Remembering the Holocaust is something I have been involved with at my university since I started working here over ten years ago. As a researcher who focuses on more recent forms of fascist and far right politics, recalling the horrors of fascist violence has in many ways never seemed more important.
In recent years, antisemitism has been on the rise in Britain, America and elsewhere, as have many other prejudices. Politicians now not merely oppose migrants but use and normalise dehumanising languages that used to be found only on the fringes of politics. Others are often comfortable when they chose to ‘remember’ Germany’s past crimes but are less happy to have a light shed on their own country’s complicity in atrocities.
This year’s focus for Holocaust Memorial Day is ‘ordinary people’, a very thought provoking theme. When we teach about the Holocaust, we need to centre those who made mass genocide happen. The Nazi leadership, and leaders of other countries who also sanctioned genocide such as Romania’s General Ion Antonescu or Croatia’s Ante Pavelić, certainly played crucial roles. However, as a mass set of events, genocide is not possible without many, far less powerful people involving themselves in carrying out such crimes, or simply turning a blind eye.
Of course, the victims of the Holocaust and Nazi led genocide were also ordinary, everyday people. Indeed, humanising their stories is crucial when remembering the Holocaust. The victims of Nazi led genocide were often Jewish, but many other ordinary people were also killed, including Roma communities, Black people, LGBTQ+ people, neurodiverse people and many others. As are all genocides, it was a crime against all humanity. How do we start to make sense of this?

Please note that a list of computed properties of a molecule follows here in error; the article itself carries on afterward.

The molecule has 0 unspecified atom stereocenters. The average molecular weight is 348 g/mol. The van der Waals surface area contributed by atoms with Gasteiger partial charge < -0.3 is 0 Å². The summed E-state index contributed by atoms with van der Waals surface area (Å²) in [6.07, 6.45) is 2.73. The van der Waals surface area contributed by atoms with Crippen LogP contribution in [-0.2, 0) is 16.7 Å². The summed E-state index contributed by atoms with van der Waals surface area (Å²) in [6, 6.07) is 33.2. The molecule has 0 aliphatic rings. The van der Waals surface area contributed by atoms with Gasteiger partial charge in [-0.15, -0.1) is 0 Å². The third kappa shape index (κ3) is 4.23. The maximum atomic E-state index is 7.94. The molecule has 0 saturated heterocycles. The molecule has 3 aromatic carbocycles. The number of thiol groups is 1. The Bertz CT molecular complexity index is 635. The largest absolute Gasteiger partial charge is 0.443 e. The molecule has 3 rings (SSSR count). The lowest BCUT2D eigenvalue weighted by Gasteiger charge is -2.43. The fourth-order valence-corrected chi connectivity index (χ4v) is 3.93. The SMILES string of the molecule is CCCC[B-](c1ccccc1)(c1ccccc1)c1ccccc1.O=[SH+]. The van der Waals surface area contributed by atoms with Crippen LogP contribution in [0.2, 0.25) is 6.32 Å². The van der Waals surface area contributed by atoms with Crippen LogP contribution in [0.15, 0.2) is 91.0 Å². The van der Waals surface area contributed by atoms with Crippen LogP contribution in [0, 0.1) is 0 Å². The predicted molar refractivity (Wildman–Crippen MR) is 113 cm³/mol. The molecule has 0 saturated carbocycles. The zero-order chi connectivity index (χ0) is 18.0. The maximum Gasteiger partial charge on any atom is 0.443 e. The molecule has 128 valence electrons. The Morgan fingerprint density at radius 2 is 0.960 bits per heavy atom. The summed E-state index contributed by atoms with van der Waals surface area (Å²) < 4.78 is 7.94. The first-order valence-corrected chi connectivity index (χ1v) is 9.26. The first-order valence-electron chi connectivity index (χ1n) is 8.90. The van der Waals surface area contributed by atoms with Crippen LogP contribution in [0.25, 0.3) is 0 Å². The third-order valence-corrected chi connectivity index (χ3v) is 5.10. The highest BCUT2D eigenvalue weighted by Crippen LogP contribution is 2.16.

The seminal historian of the Holocaust Raul Hilberg once famously said of his work: ‘I have never begun by asking the big questions, because I was always afraid that I would come up with small answers.’ This is a very powerful perspective.
As we reflect on the Holocaust and Nazi-led genocides against many communities, as well as other genocides before and after the Second World War, we ought to think more in this way. Top-down ‘big picture’ perspectives can offer explanations, but the past is messy. Reflecting on the lived experienced and personal journeys through horror is crucial to an empathetic understanding of the history of genocide.
Considering more fully the ordinary people of the past, who lived through an extraordinary time, might also help us think about how our actions and the actions of others feed into the normalising hatred and intolerance today. It can also help us consider that this really is something quite dangerous and needs to be challenged, and not just on Holocaust Memorial Day.
Professor Paul Jackson